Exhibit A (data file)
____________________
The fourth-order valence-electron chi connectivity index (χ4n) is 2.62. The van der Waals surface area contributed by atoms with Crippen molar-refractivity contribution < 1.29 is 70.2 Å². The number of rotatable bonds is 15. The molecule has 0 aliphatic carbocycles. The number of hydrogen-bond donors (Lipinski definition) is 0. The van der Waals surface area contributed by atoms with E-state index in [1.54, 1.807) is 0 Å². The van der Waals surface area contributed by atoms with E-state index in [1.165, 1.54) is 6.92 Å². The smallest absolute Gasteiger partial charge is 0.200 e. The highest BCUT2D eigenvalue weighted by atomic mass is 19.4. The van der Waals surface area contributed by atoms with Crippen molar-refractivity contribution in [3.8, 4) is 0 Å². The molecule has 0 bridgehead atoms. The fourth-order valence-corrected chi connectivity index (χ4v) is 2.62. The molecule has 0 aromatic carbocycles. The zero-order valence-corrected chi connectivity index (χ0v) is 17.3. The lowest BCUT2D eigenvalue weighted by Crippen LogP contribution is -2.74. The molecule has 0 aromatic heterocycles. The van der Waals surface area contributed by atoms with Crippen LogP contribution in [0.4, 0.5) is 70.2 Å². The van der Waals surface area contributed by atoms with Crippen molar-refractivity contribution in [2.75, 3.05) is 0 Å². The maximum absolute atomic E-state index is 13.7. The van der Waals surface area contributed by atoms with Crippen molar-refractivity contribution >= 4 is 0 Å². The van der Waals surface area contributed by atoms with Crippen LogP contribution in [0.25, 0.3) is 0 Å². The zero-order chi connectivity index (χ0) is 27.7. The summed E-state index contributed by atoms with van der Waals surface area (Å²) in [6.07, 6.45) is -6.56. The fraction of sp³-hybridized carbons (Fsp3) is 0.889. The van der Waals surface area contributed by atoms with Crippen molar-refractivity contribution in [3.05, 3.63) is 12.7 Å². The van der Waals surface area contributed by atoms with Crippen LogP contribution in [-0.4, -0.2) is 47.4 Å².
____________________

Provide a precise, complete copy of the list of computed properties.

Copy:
The fourth-order valence-electron chi connectivity index (χ4n) is 2.62. The van der Waals surface area contributed by atoms with Crippen molar-refractivity contribution < 1.29 is 70.2 Å². The number of rotatable bonds is 15. The molecule has 0 aliphatic carbocycles. The number of hydrogen-bond donors (Lipinski definition) is 0. The van der Waals surface area contributed by atoms with E-state index in [1.54, 1.807) is 0 Å². The van der Waals surface area contributed by atoms with E-state index in [1.165, 1.54) is 6.92 Å². The smallest absolute Gasteiger partial charge is 0.200 e. The highest BCUT2D eigenvalue weighted by atomic mass is 19.4. The van der Waals surface area contributed by atoms with Crippen molar-refractivity contribution in [3.8, 4) is 0 Å². The molecule has 0 bridgehead atoms. The fourth-order valence-corrected chi connectivity index (χ4v) is 2.62. The molecule has 0 aromatic carbocycles. The zero-order valence-corrected chi connectivity index (χ0v) is 17.3. The lowest BCUT2D eigenvalue weighted by Crippen LogP contribution is -2.74. The molecule has 0 aromatic heterocycles. The van der Waals surface area contributed by atoms with Crippen LogP contribution in [0.4, 0.5) is 70.2 Å². The van der Waals surface area contributed by atoms with Crippen molar-refractivity contribution in [2.75, 3.05) is 0 Å². The maximum absolute atomic E-state index is 13.7. The van der Waals surface area contributed by atoms with Crippen molar-refractivity contribution >= 4 is 0 Å². The van der Waals surface area contributed by atoms with Crippen LogP contribution in [0.25, 0.3) is 0 Å². The zero-order chi connectivity index (χ0) is 27.7. The summed E-state index contributed by atoms with van der Waals surface area (Å²) in [6.07, 6.45) is -6.56. The fraction of sp³-hybridized carbons (Fsp3) is 0.889. The van der Waals surface area contributed by atoms with Crippen molar-refractivity contribution in [3.05, 3.63) is 12.7 Å². The van der Waals surface area contributed by atoms with Crippen LogP contribution in [-0.4, -0.2) is 47.4 Å².